Representatives of Canada’s oil and gas industry like to talk about jobs and all the people they employ. In particular, Tim McMillan, who represents all the oil and gas industry as CEO of the Canadian Association of Petroleum Producers, seems to talk about jobs at every opportunity. Jobs his industry has created. Jobs supposedly at risk from government policy. And yet oil companies are working hard to eliminate work done by actual people.

There’s even a term for it, popularized by Cenovus Energy executive-VP Kiron McFadyen : “de-man” the sector to achieve “zero manning.” In other words, Cenovus and other companies want to get rid of as many employees as possible in order to maximize profits.

Why are oil executives talking about jobs being under attack from government when they're also eliminating employees to maximize profits? writes @CCDale @envirodefence #opinion

It’s natural that oil executives and industry associations try to curry favour with politicians and the public—asking for tax cuts, complaining about carbon regulations, and citing competitiveness issues vis à vis the U.S.—by talking about the jobs in their sector. They understand that creating jobs has more resonance than boosting corporate profits.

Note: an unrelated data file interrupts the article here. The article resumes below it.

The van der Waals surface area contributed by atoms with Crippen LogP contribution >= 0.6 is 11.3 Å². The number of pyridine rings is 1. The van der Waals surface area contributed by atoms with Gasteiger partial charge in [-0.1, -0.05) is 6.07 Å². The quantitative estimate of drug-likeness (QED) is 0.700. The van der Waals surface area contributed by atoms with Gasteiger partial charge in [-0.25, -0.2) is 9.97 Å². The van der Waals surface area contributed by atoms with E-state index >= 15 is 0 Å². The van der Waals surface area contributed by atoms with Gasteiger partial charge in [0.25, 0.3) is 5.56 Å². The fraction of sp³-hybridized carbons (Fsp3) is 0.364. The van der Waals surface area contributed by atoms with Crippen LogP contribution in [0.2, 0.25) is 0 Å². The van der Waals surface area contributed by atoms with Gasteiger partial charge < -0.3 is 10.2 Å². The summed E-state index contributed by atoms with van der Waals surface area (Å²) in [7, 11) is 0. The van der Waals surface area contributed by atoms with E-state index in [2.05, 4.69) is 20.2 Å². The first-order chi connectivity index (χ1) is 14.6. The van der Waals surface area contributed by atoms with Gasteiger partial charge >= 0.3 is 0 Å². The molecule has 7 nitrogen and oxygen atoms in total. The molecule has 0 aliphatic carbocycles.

But why should any government decision maker or stakeholder or citizen—let alone any worker in the oil patch—give corporate executives any credibility when they discuss the importance of their industry as a creator or maintainer of employment? It is clear that the view of industry leaders is that employees and their salaries are a cost to be minimized.

References to ghost workplaces are not just empty talk. There are ample examples which indicate that oil sands operations with few or no employees is the goal of much of the sector. Autonomous trucks—trucks that can operate without any driver—are already rolling out across the industry. Imperial Oil recently started using the largest autonomous truck in the world at their Kearl oil sands mine. Suncor is building 150 autonomous haulers to eliminate 400 jobs.

Other types of operations are also eliminating jobs. Sometime this year, it is expected that directional drilling used in in situ operations will be successfully “de-manned.” For hydraulic fracturing or fracking, crews that used to require 30 workers can now be done with two and some remote controls.

Strong profits will also not spare oil and gas employees. The search for the workerless operation is happening at all these companies despite a rising price of oil and soaring revenue. Cenovus completed a 15 per cent cut to its workforce earlier this year, after earning net revenues of $620 million in the last three months of 2017 alone.